Cornelis Drebbel

Even in Golden Age of Alchemy, Cornelis Drebbel stands alone as a sort of Ben Franklin or Emmett Brown character.

He created the first submarine, red dye, and was famous for him continuous mobile machines that landed him in the courts of the likes of James I of England and Rudolf II of the Holy Roman Empire.

Our podcast on him:

  1. Life
  2. Move to england
  3. Prague and Rudolf II
  4. Back to optics
  5. Works
  6. Chemistry[edit]
  7. Submarine
  8. Scarlet dye
  9. Engravings
  10. Honors


  • Dutch
  • first navigable submarine in 1620
  • measurement and control systems
  • optics
  • chemistry


Cornelis Jacobszoon Drebbel[1] (1572 – 7 November 1633)

  1. Cornelis Drebbel was born in Alkmaar, Holland in an Anabaptist family.


`He lives according to the laws of Nature and believes in nothing. He would not consider himself insulted by the action or word of another in connection with anything that might be done to him. If any one abuses him, he answers not a word, unless they are right and are decent folk, and he does not excite himself in the very least. He carries no sword, neither in the country nor in town and he would not defend himself, were he attacked, although he is powerful and strongly built.’ 1

  1. After some years at the Latin school in Alkmaar, around 1587,
  2. he attended the Academy in Haarlem, also located in North-Holland.
    1. teachers at the Academy were Hendrick Goltzius, engraver, painter, alchemist and humanist
    2. Cornelis Corneliszoon of Haarlem. — he’s none other than the inventor of the wind-powered saw mill. That’s so dutch.

Same circle as

the famous

Francis Bacon (1561-1626) and the mathematician26

Henry Briggs (1556–1630) (see Chap. 1, p. 13). Then there were

medical men, who were busily making alchemical experiments, such

as Robert Fludd (1574-1637), Raphael Thorius, Joachim Morsius

(1593–1642), the translator and editor of Drebbel’s works


  • 2 – Drebbel’s outward appearance and character

All Drebbel’s contemporaries without, exception agree in

giving a favourable report as to his personal appearance. The secretary of the Duke of Wurtemburg, Wurmsser von Vendenheym writes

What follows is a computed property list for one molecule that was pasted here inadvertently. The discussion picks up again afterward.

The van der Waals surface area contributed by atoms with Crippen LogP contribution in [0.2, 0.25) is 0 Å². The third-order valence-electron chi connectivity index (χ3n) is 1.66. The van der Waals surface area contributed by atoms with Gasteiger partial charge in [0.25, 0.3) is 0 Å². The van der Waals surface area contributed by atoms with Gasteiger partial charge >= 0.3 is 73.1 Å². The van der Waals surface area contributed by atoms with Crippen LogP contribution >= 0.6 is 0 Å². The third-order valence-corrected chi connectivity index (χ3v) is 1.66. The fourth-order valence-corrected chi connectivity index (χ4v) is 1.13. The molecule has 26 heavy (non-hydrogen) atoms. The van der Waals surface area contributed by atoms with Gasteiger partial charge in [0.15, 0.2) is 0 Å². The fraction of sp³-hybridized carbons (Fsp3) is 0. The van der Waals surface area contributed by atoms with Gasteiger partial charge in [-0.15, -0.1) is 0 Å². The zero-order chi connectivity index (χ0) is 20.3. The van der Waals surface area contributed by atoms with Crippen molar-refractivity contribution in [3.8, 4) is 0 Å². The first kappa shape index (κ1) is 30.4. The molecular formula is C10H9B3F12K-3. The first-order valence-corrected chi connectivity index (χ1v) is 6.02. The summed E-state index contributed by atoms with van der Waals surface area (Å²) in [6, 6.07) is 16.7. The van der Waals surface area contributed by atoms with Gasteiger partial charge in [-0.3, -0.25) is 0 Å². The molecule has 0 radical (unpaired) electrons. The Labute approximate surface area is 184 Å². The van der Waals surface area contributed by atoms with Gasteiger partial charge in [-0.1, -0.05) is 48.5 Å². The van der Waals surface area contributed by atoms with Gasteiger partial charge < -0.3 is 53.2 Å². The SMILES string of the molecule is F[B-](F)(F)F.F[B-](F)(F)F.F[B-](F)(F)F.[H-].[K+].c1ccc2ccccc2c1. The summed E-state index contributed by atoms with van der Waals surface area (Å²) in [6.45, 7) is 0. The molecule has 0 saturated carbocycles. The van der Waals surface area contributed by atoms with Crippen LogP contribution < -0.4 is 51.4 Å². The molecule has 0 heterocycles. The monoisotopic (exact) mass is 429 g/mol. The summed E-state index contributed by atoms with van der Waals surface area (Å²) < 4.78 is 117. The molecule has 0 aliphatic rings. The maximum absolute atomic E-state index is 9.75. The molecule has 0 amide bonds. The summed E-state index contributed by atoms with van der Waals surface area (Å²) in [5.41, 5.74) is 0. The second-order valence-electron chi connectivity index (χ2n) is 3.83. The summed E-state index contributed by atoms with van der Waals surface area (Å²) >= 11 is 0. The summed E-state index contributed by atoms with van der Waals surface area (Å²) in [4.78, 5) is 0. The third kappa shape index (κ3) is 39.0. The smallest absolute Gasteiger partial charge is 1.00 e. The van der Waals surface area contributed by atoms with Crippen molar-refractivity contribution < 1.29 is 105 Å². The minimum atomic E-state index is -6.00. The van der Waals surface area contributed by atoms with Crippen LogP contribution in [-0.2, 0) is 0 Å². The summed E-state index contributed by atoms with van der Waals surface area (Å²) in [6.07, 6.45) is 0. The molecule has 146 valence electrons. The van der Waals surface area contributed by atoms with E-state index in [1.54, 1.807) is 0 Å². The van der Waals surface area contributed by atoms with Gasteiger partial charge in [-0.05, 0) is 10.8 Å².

in 1609: ‘His Royal Highness went to the park in Eltham to see the

perpetuum mobile. The inventor’s name is Cornelis Drebbel, who

was born in Alkmaar, a very light- haired and handsome man, and of

very gentle manners all together different from such-like characters.’


Constantyn Huygens, informs us that he looked like a Dutch


De Peresc gives us most of the details we possess. According to

his own statement he received them from the Kuffler brothers (about


`He is a man of good understanding, sharp-witted and full of

ideas about great inventions.

Returning to the life of the said Cornelis Drebbel, Kuffler

narrated that as his years increased his inventions also increased. The

latter welled up spontaneously out of his consciousness without benefit from the reading of books, which he always depised, being firmly convinced that the truth and perfection of the sciences lay in the secrets of Nature, in which they are all concealed and it is recalled that he had reached a considerable age before he could understand Latin or speak it, and that he had taught it himself without anybody to teach him. He lives like a philosopher and is interested only in his observations; he despises all the things of this world and also its great men and he will rather greet a poor man than one of worldly position.

Drebbel behaves like a simple and ignorant person. When he is

asked whether he can make this, that or the other thing, he says he

cannot. He only shows his real self to persons he considers intelligent

or to those who desire to become so. For three or four years he has

been smoking tobacco, a thing which he used to hate. He has become

so much the slave of this habit, that he spends whole days and nights

smoking and declares, that they who do not smoke have no sense.

When he meets any one who is a hard smoker he respects and likes